Shadows Cast by Thorns
In this chapter, we return again to the Hedge, but this time with a sense of geography. The first half offers various locations, sites and stories within the Hedge. I really love this stuff, from The Fire Station to the Boggart Holes to Owlsback. We also get ideas for various tribes and peoples of the Hedge setting off a line of new thinking that helped inform my campaign. I would love to see another pdf supplement which simply presented more of these kinds of ideas. The only drawback to this material is that travel into the Hedge is a dangerous and rare thing, so a GM will have to pick and choose the most interesting of these bits.
The second half of the chapter's not nearly so interesting, devolving into another bestiary of hedge creatures with their behavior and stats. A few of these did spark ideas, but for the most part they felt fairly 'meh'. In some cases the monsters have tricks or traps which no PC would ever fall for. It would be good to perhaps have some suggestion of how you might actually apply those things in play. IMHO any time you present a monster, you ought to give at least one or two story or plot seeds for its use.
The Deepening Dusk
The final chapter explicitly deals with the theme suggested by the title. It provides the GM with discussion of options for darkening their chronicle. It nicely considers how you can do that narratively and through certain changes to the mechanics. The concept that quests and actions undertaken by the players could have ramifications on the system mechanics themselves is a great one. The book does a good job of talking about possible changes and what those ramifications might be. It doesn't just offer darkness for darkness's sake, but talks about story and meta-reasons for such changes in the campaign. Finally to balance this the chapter offers a new court, The Dusk Court, which rails embraces fate and yet battles against the rising dark. I like the idea of a court which arises in times of uncertainty and despair. We get a new contract set for that court, a number of tokens and three new entitlements.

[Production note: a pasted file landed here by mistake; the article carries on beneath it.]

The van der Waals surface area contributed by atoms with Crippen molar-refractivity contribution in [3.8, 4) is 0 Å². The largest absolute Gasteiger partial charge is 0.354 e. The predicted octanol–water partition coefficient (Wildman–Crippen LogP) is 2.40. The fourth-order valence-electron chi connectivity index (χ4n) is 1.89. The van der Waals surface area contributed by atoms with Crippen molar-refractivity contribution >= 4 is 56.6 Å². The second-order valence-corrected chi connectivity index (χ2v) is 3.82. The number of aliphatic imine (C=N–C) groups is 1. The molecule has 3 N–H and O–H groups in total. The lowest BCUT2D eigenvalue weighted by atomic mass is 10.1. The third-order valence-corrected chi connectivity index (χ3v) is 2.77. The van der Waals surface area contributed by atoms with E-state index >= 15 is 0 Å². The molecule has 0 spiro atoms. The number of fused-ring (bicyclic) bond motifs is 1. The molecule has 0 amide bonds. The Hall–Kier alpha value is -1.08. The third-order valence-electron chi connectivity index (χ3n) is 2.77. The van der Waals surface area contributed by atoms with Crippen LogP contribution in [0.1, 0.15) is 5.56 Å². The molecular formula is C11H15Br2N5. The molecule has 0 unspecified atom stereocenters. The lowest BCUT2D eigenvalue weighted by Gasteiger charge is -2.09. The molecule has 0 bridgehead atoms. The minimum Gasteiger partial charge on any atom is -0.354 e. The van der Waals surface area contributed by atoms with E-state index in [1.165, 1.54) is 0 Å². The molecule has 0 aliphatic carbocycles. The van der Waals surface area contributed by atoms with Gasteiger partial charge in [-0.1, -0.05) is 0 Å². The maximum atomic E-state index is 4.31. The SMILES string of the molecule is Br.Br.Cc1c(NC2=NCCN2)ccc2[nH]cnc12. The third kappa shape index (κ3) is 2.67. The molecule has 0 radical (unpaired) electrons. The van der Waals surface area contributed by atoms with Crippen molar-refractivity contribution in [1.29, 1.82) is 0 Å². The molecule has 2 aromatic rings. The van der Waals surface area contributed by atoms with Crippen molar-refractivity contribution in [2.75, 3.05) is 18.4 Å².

Dancers in the Dusk offers some material which GMs might want to borrow for other campaigns. The structure for the dream world and the concept of fate ties could be used in another modern occult game. Some of the thematic discussion might also be useful. However the book as a whole is pretty deep in the Changeling setting. GMs porting Changeling to another system will have to convert the new contract sets from this one over-- which may be odd depending on how Wyrd and Clarity have been managed in the new system.
This is a book for GMs and it does have some really interesting ideas in it. However what you will get out of it depends on what your campaign vision is. I have to admit that while I liked it as I read it, I've found myself using very little of the material here in my campaign. The Hedge locations and Hob Clan concepts would probably be it. I'd suggest Dancers in the Dusk for the completest, but for GMs I'd make this one of the last purchases, the other books other more generally useful material.